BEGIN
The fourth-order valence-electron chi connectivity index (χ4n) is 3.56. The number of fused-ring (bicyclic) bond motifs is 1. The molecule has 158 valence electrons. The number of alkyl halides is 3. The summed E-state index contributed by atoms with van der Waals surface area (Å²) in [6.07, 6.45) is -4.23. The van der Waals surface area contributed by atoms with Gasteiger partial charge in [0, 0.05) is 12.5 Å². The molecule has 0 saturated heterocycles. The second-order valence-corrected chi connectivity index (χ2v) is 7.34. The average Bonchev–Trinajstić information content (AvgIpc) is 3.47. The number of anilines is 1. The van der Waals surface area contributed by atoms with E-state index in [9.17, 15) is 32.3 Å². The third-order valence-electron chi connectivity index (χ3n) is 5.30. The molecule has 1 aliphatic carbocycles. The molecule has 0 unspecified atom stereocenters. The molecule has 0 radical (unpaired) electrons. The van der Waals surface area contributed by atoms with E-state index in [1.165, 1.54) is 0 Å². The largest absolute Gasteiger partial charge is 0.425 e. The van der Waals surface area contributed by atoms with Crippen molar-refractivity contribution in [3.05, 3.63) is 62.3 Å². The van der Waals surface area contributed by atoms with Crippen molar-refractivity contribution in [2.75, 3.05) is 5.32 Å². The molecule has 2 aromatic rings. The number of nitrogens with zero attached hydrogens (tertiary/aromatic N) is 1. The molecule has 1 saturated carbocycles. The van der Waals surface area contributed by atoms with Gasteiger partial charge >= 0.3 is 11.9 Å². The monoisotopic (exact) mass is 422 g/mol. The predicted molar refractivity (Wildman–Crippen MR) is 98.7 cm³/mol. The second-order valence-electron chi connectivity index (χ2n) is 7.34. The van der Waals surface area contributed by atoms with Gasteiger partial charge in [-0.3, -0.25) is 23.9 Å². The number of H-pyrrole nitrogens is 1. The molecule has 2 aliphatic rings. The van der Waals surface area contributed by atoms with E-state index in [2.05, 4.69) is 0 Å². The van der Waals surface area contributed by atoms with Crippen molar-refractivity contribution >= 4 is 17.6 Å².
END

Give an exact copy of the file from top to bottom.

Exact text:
The fourth-order valence-electron chi connectivity index (χ4n) is 3.56. The number of fused-ring (bicyclic) bond motifs is 1. The molecule has 158 valence electrons. The number of alkyl halides is 3. The summed E-state index contributed by atoms with van der Waals surface area (Å²) in [6.07, 6.45) is -4.23. The van der Waals surface area contributed by atoms with Gasteiger partial charge in [0, 0.05) is 12.5 Å². The molecule has 0 saturated heterocycles. The second-order valence-corrected chi connectivity index (χ2v) is 7.34. The average Bonchev–Trinajstić information content (AvgIpc) is 3.47. The number of anilines is 1. The van der Waals surface area contributed by atoms with E-state index in [9.17, 15) is 32.3 Å². The third-order valence-electron chi connectivity index (χ3n) is 5.30. The molecule has 1 aliphatic carbocycles. The molecule has 0 unspecified atom stereocenters. The molecule has 0 radical (unpaired) electrons. The van der Waals surface area contributed by atoms with E-state index in [1.165, 1.54) is 0 Å². The largest absolute Gasteiger partial charge is 0.425 e. The van der Waals surface area contributed by atoms with Crippen molar-refractivity contribution in [3.05, 3.63) is 62.3 Å². The van der Waals surface area contributed by atoms with Crippen molar-refractivity contribution in [2.75, 3.05) is 5.32 Å². The molecule has 2 aromatic rings. The number of nitrogens with zero attached hydrogens (tertiary/aromatic N) is 1. The molecule has 1 saturated carbocycles. The van der Waals surface area contributed by atoms with Gasteiger partial charge >= 0.3 is 11.9 Å². The monoisotopic (exact) mass is 422 g/mol. The predicted molar refractivity (Wildman–Crippen MR) is 98.7 cm³/mol. The second-order valence-electron chi connectivity index (χ2n) is 7.34. The van der Waals surface area contributed by atoms with Gasteiger partial charge in [-0.3, -0.25) is 23.9 Å². The number of H-pyrrole nitrogens is 1. The molecule has 2 aliphatic rings. The van der Waals surface area contributed by atoms with E-state index in [2.05, 4.69) is 0 Å². The van der Waals surface area contributed by atoms with Crippen molar-refractivity contribution >= 4 is 17.6 Å².